What’s the difference between testing and quality management?
Over the past few years, I’ve been thinking about quality and what it means. I’ve done a few talks on it and engaged in several conversations with different people. Recently a LinkedIn conversation sparked my thoughts in a different direction – about the relationship between testing and quality. This is the first segment (of two) on my thoughts about testing. I will follow those up with at least one post on quality.
WHAT IS TESTING?
As I was pulling weeds in my garden (a very unfulfilling thing to do as I know they will be back again tomorrow if I don’t pull them up by the roots), I started thinking about similarities to the conversation between testing and quality management. One point that was made was:
“Testing helps people become aware of bugs (in ideas, requirements, specifications, designs, units, components, and entire systems. Testing doesn’t prevent bugs, so we had better focus on finding bugs.
Testing reveals where and how the system or relationships may be broken.” ~Michael Bolton
I know I took this out of context, but if I look at these statements and think about my garden, it means that I can point out the weeds, (the bugs), but I can’t actually pull them. I could ask questions about the design of the garden, but I couldn’t contribute. That I couldn’t work along side the gardener and help prevent the weeds from growing in the first place. All I could do would be to ask questions and pull weeds, or maybe ‘only’ show the weeds to the gardener for them to decide what to do.
To me, testing is different. Perhaps I could ask the gardener questions about how we could prevent the weeds in the first place and suggest different ways – one may be organic, another a weed killer. I discuss risks with the gardener, and we could choose one method or perhaps none. Maybe we discuss that the best way is to bring is new soil without existing weed seeds. Is that helping prevent defects if one of the methods is chosen? Did I, as a tester help?
Gardens grow and change with time like our products, and if we don’t constantly work on our ‘technical debt’ by keeping the weeds down and pulling them up by the roots, then it gets overgrown and useless. Two years ago, we left our garden alone for 2 weeks at a critical time while I attended a conference. When we came back, the garden was overrun with weeds. The plants did not flourish very well that year even after we spent time pulling weeds and cleaning up our ‘technical debt’.
But enough with the analogy. Products are not a garden.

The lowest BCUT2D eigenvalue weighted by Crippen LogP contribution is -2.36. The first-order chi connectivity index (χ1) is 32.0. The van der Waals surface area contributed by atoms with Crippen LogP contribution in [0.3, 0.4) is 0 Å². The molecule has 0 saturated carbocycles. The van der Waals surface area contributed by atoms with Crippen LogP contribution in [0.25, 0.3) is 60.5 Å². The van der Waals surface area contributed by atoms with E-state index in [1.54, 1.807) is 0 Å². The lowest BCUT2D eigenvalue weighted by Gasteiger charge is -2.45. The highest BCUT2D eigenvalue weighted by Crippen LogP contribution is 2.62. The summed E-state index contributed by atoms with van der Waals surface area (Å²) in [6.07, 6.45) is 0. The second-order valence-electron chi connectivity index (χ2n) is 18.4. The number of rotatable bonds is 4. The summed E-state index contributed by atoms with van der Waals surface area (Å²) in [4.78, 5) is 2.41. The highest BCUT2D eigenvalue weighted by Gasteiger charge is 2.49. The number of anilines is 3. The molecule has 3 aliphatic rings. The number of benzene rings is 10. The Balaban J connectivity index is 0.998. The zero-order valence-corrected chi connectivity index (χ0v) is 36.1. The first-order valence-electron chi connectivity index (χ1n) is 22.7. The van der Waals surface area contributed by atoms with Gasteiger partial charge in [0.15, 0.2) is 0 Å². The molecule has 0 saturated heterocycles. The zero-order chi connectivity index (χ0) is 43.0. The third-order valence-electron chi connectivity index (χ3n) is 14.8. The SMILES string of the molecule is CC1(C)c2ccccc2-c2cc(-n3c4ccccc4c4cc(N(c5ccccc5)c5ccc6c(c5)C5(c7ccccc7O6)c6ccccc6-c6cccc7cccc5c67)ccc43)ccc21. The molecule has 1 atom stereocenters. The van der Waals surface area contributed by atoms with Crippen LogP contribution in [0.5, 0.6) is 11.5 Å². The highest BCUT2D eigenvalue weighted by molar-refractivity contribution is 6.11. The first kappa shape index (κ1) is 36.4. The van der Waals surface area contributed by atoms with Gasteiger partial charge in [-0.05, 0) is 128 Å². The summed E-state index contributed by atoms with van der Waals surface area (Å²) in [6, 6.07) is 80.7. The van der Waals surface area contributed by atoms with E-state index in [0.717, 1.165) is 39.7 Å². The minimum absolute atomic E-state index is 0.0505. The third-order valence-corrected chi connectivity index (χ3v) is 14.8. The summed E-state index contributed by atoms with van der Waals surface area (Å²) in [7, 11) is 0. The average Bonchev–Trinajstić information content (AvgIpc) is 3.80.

WHAT CAN TESTERS DO?
There is a definite delineation of thought about what testers do. One school of thought is that testers ‘test’ software. That is their job and they should be proud to be excellent at it and work diligently to be the best tester of software they can be.
I do not belong to that school of thought. My definition of testing is much broader. I have been working in agile teams for 20 years now, and the most successful agile teams are ones where testing activities are shared by the team. I think testers definitely add value to the team, but instead of taking on all the testing responsibility, they help to show how testing can contribute to the quality of the product. Testing is one piece of the quality puzzle, but more on that later.
In the same Linked In conversation, Dan Ashby said this about testers:
They are involved in the 3 amigo conversations about product directions, they pair with developers while they build the product, pitching in with ideas, they work with designers, they also take on coaching and mentoring activities to improve the team’s mindset re quality and advocate for quality and testing. It’s no longer a case of testers purely focusing on testing tasks.
Dan suggests that indeed testers may actually help build the product – even if they don’t do the coding. In my experience that is true.
One phrase I like to use when thinking about the mindset for testers
“Instead of thinking I’m here to find bugs, or ensure the requirements are met or to break the software (or the illusions),
Think, what can I do to help deliver the product successfully?”
I think having a growth mindset can enable testers to help in different areas. Here are some examples of different times when testers can add value.
- Helping to slice user stories by contributing to making the stories testable.
- In the 3-amigos meetings asking for examples, highlighting hidden assumptions, or asking about the important quality attributes and how are they going to deal with those constraints.
- Reviewing a simulation or proof of concept.
- Contributing in a design meeting trying to figure out the simplest way to develop the story by asking testing questions, such as, “How are we going to test that?”
- Collaborating with the programmer or test automator to figure out what the test methods might look like and what data we will need, or at what level should the automated tests be captured.
- Analyzing and thinking about what tests to consider.
All those activities are done before a single line of code is written. Are those not testing activities that help deliver a better product? I think so.
We are all individuals and have different opinions about the definition of testing, although I think everyone agrees that it is about identifying and mitigating risks. I encourage you to think about what it means to you. Is it is limited to testing the software, or extended to testing ideas, assumptions, the process, as well as the whole product?
In the next segment about testing, I continue with different types of testing, and some of the contexts which affects how we test.